For example, a sociologist can take reports of instances of “group think” and generalize to a theory of when humans will conform to the opinions of others around them. If people were more aware of this tendency, we might be more likely to elect better candidates and support better laws.

Linguists can look at the evolution of languages and theorize not only about language change (the indo-european family tree of languages) but also about the cognitive structures in the brain that support language. This can help in the treatment of speech disorders.

The error is to say either people are just biological machines, thus in principle completely scientifically describable, or that they are completely autonomous from nature, thus completely outside the realm of scientific study. No, we are both and perhaps more than both.

Argon - #66535

December 13th 2011

Human sciences are ‘non-scientific’? Paging Professor Hari Seldon…

Roger A. Sawtelle - #66681

December 19th 2011

HornSpiel wrote:

No, we are both and perhaps more than both.

Has it ever occured to you that humans might have a spiritual aspect, and what would happen if all scientists had to admit that this were true?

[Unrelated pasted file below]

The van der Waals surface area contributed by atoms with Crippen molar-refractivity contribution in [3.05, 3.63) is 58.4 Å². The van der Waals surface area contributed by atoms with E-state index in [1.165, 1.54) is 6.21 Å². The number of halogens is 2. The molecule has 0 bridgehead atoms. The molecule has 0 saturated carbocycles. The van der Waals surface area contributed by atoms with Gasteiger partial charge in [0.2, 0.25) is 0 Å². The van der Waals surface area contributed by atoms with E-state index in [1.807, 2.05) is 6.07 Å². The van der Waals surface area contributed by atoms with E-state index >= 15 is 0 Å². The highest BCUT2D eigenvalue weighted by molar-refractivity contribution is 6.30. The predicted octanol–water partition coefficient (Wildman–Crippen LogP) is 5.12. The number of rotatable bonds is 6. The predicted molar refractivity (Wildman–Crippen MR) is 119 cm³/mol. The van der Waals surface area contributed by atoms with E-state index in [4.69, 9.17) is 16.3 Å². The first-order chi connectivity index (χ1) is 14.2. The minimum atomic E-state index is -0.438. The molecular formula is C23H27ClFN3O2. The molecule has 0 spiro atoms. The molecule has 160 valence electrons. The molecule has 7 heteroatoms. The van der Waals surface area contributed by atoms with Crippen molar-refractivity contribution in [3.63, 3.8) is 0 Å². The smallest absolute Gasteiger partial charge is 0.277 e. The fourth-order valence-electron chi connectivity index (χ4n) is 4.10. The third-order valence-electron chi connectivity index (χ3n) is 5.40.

O, the horror of it all!  Think of the crying and gnashing of teeth!  

KevinR - #66554

December 13th 2011

The Big Bang theory of the origin of the universe is a generality
confirmed by a multitude of observations that show the same result.
In the case of historical events the results or rather the interpretation of those results are largely dependent on the assumptions that are made up front. Hence one can make the same measurements, obtain the same physical results and yet have totally differing conclusions based on what one assumes the initial conditions to have been. This is amply demonstrated by the fact that just about every new astronomy observation contradicts the big bang model, forcing the observers to rethink their starting conditions. One reads almost daily about how stars must have formed must earlier than originally thought because the observations show that there are old, old, old galaxies out at distances where they were expecting young immature ones. Or that old, burnt-out galaxies now have a new-found ability to generate new blue stars. Or that hot Jupiters should not form so close to their stars - but they do. The list goes on and on.

This is the part which evolutionists are so dogmatic about - insisting that their set of assumptions [read worldview] are bed-rock truth and hence that their conclusions are the truth and anything else is false. This is done to the extend that anything that remotely goes against the paradigm gets shot down in a flash.